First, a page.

What did you do Sunday night? I’ll dare take a wild guess that you watched Game of Thrones. And I’ll speculate further that you wouldn’t have dared miss that particular episode because it promised to be the ultimate battle between the dead and the living. The very existence of the races of men was on the line. And if the races of men were to survive they would surely have to set their differences aside and work together, tacitly answering the question of whether our human nature is one of humble cooperation or arrogant annihilation. I haven’t seen episode three yet because I was at the Guthrie with 1100 other people experiencing a different grandiose story. Whether you prefer your mythological stories in the form of live stage plays or television with CGI dragons we’re all enamored with myths. We all love larger-than-life stories that dare pose questions of our fundamental nature. Metamorphoses is a theatrical work of the highest caliber. It is both avant-garde and intentionally antiquated. It feels both like a bold new advancement and like a humble stepping stone in a tradition of storytelling.
If you’ve heard anything about this piece it’s probably the fact that most of the play takes place in a 1500-gallon pool specially constructed for this show. The pool is an incredible spectacle. It’s beautiful and surreal and a feat of engineering but the most impressive thing about the pool is that it makes perfect sense for the entirety of the piece. In addition to the visually stunning water, the stage is completed with a grand chandelier, a giant door to nowhere, and a huge canvas of painted sky. On this familiar looking yet fantastical stage, Metamorphoses is essentially a revue of Greek and Roman mythology. It’s a collection of unrelated stories that perfectly relate to one another. The dozen(ish) stories are the familiar legends and parables of Midas, Aphrodite, Orpheus, Eurydice and the like. Through sheer theatrical mastery these stories feel brand new. Not just ‘brand new’ compared to their 2000 year shelf life but ‘brand new’ as in… these stories are perhaps the clearest possible descriptions of the human condition.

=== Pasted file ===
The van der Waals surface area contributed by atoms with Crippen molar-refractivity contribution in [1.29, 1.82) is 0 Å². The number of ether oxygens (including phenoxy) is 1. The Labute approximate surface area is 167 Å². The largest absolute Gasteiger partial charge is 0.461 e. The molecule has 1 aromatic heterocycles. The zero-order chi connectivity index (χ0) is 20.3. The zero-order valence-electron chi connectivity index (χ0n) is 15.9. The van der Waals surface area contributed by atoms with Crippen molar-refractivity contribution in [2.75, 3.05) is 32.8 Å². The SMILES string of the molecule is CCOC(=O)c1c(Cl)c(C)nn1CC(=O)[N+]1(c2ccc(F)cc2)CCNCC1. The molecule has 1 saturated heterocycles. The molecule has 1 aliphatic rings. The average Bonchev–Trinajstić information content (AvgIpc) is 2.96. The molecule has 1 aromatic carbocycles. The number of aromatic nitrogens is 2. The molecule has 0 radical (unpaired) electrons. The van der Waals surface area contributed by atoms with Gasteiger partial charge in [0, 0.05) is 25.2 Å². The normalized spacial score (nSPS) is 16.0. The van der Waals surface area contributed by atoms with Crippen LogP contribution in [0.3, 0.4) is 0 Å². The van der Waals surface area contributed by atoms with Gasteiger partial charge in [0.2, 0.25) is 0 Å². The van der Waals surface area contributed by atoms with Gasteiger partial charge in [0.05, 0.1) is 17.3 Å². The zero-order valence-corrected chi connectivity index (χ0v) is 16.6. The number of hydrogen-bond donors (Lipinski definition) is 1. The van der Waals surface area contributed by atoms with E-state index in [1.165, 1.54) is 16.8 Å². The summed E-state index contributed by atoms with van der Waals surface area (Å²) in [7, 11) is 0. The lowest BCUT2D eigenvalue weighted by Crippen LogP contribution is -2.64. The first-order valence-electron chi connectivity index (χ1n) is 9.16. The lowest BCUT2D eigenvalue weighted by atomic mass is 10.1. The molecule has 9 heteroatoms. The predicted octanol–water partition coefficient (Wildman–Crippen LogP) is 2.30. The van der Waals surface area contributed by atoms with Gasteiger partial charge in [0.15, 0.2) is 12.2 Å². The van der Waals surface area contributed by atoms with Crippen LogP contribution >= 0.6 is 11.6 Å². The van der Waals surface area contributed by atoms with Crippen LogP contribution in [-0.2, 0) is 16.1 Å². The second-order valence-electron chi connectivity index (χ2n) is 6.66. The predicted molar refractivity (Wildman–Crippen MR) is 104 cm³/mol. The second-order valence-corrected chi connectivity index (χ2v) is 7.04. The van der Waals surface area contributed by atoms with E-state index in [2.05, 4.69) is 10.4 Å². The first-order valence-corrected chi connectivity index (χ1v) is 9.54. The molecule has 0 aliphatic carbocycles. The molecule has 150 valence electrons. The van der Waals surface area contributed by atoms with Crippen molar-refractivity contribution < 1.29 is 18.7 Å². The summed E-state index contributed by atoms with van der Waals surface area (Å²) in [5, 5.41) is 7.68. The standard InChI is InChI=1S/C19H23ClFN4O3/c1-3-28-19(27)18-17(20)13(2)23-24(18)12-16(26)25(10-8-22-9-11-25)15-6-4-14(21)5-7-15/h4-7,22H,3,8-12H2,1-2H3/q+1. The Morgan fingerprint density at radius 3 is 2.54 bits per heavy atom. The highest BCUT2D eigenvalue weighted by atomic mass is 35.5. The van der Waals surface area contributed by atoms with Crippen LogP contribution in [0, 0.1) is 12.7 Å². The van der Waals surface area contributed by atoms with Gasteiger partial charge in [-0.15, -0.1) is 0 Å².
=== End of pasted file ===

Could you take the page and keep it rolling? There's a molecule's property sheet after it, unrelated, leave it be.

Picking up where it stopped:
Using source material from Ovid, Mary Zimmerman first created this work in 2001. In the interim 18 years it’s had success in venues across the country. I wasn’t previously familiar with Mary Zimmerman’s work but I now view her as a master of her craft. In Metamorphoses, there isn’t a single plot but the arc of a story still feels perfectly fulfilled. With expert pacing from familiar (using much colloquial language) to humorous (with perfect physical humor) to serious to dark to existential the show has the feeling of a complete story without having a plot you can hold in your hand. As someone who loves a clear plot, this feels like a small miracle. Typically, a story works when the audience gets invested in a character and goes on a journey of their successes and failures until we eventually see that they’ll live some version of happily ever after. With no consistent characters, this show works for a magically simple reason… that even though the characters change, we’re rooting for some consistent invisible protagonist the whole time. Perhaps the protagonist is each audience member ourselves, or perhaps the person we love most or perhaps it’s humanity as a whole. Whatever the case, the clarity of this story with a rotating cast of characters is astounding.